Poverty And Power

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Most Americans persist in believing that poverty results primarily from individual deficiencies: people are poor because they lack intelligence, determination, and skills. In opposition to this dominant, individualistic view, Poverty and Power proposes that American poverty is a structural problem, resulting from the failings of the political economy, not the failings of the poor. In Poverty and Power Edward Royce argues that the current poverty problem originates from changes in the larger economic, political and cultural landscape and from a corresponding shift in the balance of power that has worked to the advantage of business over labor.
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Editorial Reviews

Rick Eckstein
Poverty and Power is the single most comprehensive exploration of structural inequality I have ever read. Brilliantly conceived, clearly written, and exhaustively documented, Ed Royce has produced a book that systematically excoriates our prevailing belief that poverty and inequality result from individuals' bad decisions or bad personal attributes. Poverty and Power will quickly become the "go to book" in undergraduate classes, graduate seminars, and (hopefully) policy debates.
October 2009 CHOICE
This book is remarkably well written. . . Recommended.
Ellen Reese Reese
Edward Royce’s Poverty and Power provides a comprehensive look at the reasons why poverty persists in the United States and why it is so often taken for granted by many Americans. Royce's compelling argument identifies the cause of poverty as rooted in inequalities in power and politics and shows the inadequacies of individualistic, cultural, and human capital theories of poverty.
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Product Details

  • ISBN-13: 9780742564442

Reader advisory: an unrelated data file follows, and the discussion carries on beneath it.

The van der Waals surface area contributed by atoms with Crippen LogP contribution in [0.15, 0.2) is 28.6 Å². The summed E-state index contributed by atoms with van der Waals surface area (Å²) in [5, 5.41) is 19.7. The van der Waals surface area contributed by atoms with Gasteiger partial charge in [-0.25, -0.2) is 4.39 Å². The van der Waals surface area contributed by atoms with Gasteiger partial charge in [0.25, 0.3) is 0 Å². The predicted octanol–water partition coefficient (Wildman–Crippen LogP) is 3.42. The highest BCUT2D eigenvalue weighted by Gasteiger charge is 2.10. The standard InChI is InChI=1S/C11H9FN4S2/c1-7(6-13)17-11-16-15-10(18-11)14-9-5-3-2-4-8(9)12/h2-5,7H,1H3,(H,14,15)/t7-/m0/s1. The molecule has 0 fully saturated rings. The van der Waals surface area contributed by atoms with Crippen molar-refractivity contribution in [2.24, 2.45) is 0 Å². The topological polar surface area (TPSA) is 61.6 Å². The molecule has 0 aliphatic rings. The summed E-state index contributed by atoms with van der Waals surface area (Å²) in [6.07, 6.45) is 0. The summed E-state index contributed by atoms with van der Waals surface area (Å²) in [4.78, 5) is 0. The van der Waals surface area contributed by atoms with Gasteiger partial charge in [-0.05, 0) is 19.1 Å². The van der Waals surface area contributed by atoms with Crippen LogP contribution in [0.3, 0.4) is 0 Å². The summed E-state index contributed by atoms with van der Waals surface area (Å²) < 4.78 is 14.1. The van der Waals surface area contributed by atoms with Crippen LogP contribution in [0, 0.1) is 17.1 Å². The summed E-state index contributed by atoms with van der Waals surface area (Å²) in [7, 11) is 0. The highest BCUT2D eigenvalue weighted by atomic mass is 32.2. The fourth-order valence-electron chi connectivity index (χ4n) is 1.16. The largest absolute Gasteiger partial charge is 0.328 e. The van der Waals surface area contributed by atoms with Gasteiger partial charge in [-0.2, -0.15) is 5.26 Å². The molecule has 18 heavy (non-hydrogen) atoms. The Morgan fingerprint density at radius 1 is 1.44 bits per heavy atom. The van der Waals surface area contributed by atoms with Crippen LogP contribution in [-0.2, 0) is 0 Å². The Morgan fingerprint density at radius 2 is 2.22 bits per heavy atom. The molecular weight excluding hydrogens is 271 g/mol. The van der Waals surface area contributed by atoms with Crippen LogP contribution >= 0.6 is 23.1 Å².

• Publisher: Rowman & Littlefield Publishers, Inc.
  • Publication date: 9/1/2008
  • Edition description: New Edition
  • Pages: 340
  • Sales rank: 1,210,207
  • Product dimensions: 6.00 (w) x 8.90 (h) x 1.10 (d)

Meet the Author

Edward Royce is associate professor of sociology at Rollins College.
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Table of Contents

Chapter 1 Chapter One: Poverty as a Social Problem Chapter 2 Part One: Individualistic Theories of Poverty and Inequality Chapter 3 Chapter Two: The Biogenetic Theory of Poverty and Inequality Chapter 4 Chapter Three: The Cultural Theory of Poverty and Inequality Chapter 5 Chapter Four: The Human Capital Theory of Poverty and Inequality Chapter 6 Part Two: A Structural Perspective on Poverty — Four Systems Chapter 7 Chapter Five: The Economic System and Poverty Chapter 8 Chapter Six: The Political System and Poverty Chapter 9 Chapter Seven: The Cultural System and Poverty Chapter 10 Chapter Eight The Social System and Poverty Chapter 11 Part Three: A Structural Perspective on Poverty — Ten Obstacles Chapter 12 Chapter Nine: Structural Obstacles and the Persistence of Poverty Chapter 13 Chapter Ten: Structural Obstacles and the Persistence of Poverty Chapter 14 Chapter Eleven: Conclusion
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